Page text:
More than 12,000 knives and other weapons have been handed in to police forces across Scotland during a five-week amnesty.
The UK-wide campaign ended at midnight on Friday 30 June.
Among the 12,645 weapons put in 220 bins in police stations across Scotland were machetes, swords, meat cleavers, bayonets and axes.
Police welcomed the result but said the amnesty was only the first stage of a year-long anti-violence campaign.
A break-down of the figures revealed that domestic knives accounted for the vast majority of weapons at 7,403.
There were also 2,982 domestic knives handed in, 474 swords, and 1,784 under the 'other' category.
Det Ch Insp John Carnochan, head of the Violence Reduction Unit, said the number of weapons surrendered was irrelevant.
"We never set any targets for the amnesty, so it didn't matter whether we got 12 or 12,000 weapons, it all helps to make the streets of Scotland safer," he said.
But he warned: "A weapons surrender alone will not solve this deep-rooted problem, however it is part of the 'contain and manage' element of our long-term violence reduction strategy."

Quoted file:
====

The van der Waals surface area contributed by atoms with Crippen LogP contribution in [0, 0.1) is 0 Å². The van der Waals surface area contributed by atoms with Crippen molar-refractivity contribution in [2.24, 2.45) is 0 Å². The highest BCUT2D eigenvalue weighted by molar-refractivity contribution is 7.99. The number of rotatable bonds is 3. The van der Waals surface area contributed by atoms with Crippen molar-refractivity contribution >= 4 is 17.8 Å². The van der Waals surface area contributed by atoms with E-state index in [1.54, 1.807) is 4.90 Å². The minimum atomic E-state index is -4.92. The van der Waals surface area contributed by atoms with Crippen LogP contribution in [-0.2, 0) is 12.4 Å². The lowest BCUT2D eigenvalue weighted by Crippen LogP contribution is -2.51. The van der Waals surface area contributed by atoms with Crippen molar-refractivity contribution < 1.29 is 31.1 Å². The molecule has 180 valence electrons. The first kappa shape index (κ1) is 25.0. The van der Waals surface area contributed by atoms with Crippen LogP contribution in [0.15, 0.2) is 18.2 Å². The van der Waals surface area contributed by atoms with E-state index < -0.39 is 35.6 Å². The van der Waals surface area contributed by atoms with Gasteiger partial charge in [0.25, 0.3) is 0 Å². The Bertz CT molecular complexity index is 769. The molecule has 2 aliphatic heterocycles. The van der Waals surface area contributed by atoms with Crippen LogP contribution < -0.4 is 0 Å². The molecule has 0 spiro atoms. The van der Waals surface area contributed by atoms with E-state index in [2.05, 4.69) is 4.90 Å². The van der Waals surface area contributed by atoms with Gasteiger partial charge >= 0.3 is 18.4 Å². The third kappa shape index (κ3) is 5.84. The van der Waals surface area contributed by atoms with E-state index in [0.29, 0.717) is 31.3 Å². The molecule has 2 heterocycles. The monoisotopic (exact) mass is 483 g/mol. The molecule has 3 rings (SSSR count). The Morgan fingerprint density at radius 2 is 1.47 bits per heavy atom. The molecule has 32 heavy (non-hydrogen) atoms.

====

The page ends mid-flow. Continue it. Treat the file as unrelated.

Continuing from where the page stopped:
Justice Minister Cathy Jamieson said those who had ignored the amnesty would now be targeted.
"The message is clear - the police will be continuing to step up their enforcement efforts and have now entered their 'Shop a Knife Carrier' phase of the campaign," she said.
"This is supported by the Lord Advocate's changes to prosecution policy to clamp down harder on those who persistently carry knives, and the new measures in the police bill which will come into force in September."
Last week the Lord Advocate Colin Boyd warned that anyone caught with a knife would be held in custody automatically prior to a court appearance.
It is hoped the campaign will have a similar result to a knife amnesty thirteen years ago which saw murder rates drop by more than a quarter.
The first batch of weapons collected is to be turned into scrap at a metal merchants near Glasgow on Tuesday.
The Scottish National Party welcomed the success of the amnesty but said tougher prison sentences and enforcement of knife laws were needed to tackle knife crime.
Stewart Stevenson MSP said: "An amnesty alone will not eradicate the knife culture which is plaguing Scotland's streets.
"We must make people know that carrying knives is not worth the risk.
Conservative MSP Margaret Mitchell welcomed the amnesty results and the Lord Advocate's tougher stance on knife crime.
She added: "I hope that the Labour / LibDem executive will now wake up to the public's other demands that would make Scotland a safer place: complete honesty in sentencing and more police in our communities to deter crime and catch criminals."